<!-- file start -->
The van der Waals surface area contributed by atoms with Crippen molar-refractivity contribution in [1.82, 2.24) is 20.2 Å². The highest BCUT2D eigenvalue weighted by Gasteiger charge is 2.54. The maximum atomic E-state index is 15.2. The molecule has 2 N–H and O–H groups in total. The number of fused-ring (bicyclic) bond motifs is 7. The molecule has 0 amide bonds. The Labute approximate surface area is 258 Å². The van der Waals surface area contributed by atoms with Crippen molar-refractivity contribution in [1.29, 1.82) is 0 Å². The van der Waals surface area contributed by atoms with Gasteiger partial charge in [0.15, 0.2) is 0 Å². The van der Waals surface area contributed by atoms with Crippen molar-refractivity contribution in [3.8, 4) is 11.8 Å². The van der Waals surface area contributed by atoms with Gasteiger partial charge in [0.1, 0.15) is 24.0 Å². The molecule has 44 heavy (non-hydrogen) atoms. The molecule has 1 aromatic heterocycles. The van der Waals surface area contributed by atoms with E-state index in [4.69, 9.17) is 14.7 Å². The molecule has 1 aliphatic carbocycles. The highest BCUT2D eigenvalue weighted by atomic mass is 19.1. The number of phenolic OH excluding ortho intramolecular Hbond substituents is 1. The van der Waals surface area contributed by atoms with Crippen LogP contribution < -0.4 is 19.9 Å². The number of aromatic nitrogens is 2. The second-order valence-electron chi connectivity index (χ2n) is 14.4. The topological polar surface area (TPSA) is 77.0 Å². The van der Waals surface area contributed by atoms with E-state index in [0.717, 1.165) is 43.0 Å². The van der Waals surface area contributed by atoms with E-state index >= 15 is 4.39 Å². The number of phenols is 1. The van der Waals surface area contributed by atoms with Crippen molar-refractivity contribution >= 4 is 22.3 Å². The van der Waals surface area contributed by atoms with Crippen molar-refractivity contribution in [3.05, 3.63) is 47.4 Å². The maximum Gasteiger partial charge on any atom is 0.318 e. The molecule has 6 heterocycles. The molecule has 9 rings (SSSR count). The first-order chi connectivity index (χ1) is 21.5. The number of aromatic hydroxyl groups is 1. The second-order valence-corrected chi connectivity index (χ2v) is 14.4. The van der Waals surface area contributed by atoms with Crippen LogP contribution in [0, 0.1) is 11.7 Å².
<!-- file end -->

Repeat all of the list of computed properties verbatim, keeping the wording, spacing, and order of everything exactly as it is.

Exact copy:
The van der Waals surface area contributed by atoms with Crippen molar-refractivity contribution in [1.82, 2.24) is 20.2 Å². The highest BCUT2D eigenvalue weighted by Gasteiger charge is 2.54. The maximum atomic E-state index is 15.2. The molecule has 2 N–H and O–H groups in total. The number of fused-ring (bicyclic) bond motifs is 7. The molecule has 0 amide bonds. The Labute approximate surface area is 258 Å². The van der Waals surface area contributed by atoms with Crippen molar-refractivity contribution in [1.29, 1.82) is 0 Å². The van der Waals surface area contributed by atoms with Gasteiger partial charge in [0.15, 0.2) is 0 Å². The van der Waals surface area contributed by atoms with Crippen molar-refractivity contribution in [3.8, 4) is 11.8 Å². The van der Waals surface area contributed by atoms with Gasteiger partial charge in [0.1, 0.15) is 24.0 Å². The molecule has 44 heavy (non-hydrogen) atoms. The molecule has 1 aromatic heterocycles. The van der Waals surface area contributed by atoms with E-state index in [4.69, 9.17) is 14.7 Å². The molecule has 1 aliphatic carbocycles. The highest BCUT2D eigenvalue weighted by atomic mass is 19.1. The number of phenolic OH excluding ortho intramolecular Hbond substituents is 1. The van der Waals surface area contributed by atoms with Crippen LogP contribution < -0.4 is 19.9 Å². The number of aromatic nitrogens is 2. The second-order valence-electron chi connectivity index (χ2n) is 14.4. The topological polar surface area (TPSA) is 77.0 Å². The van der Waals surface area contributed by atoms with E-state index in [0.717, 1.165) is 43.0 Å². The van der Waals surface area contributed by atoms with E-state index >= 15 is 4.39 Å². The number of phenols is 1. The van der Waals surface area contributed by atoms with Crippen molar-refractivity contribution >= 4 is 22.3 Å². The van der Waals surface area contributed by atoms with Crippen molar-refractivity contribution in [3.05, 3.63) is 47.4 Å². The maximum Gasteiger partial charge on any atom is 0.318 e. The molecule has 6 heterocycles. The molecule has 9 rings (SSSR count). The first-order chi connectivity index (χ1) is 21.5. The number of aromatic hydroxyl groups is 1. The second-order valence-corrected chi connectivity index (χ2v) is 14.4. The van der Waals surface area contributed by atoms with Crippen LogP contribution in [0, 0.1) is 11.7 Å².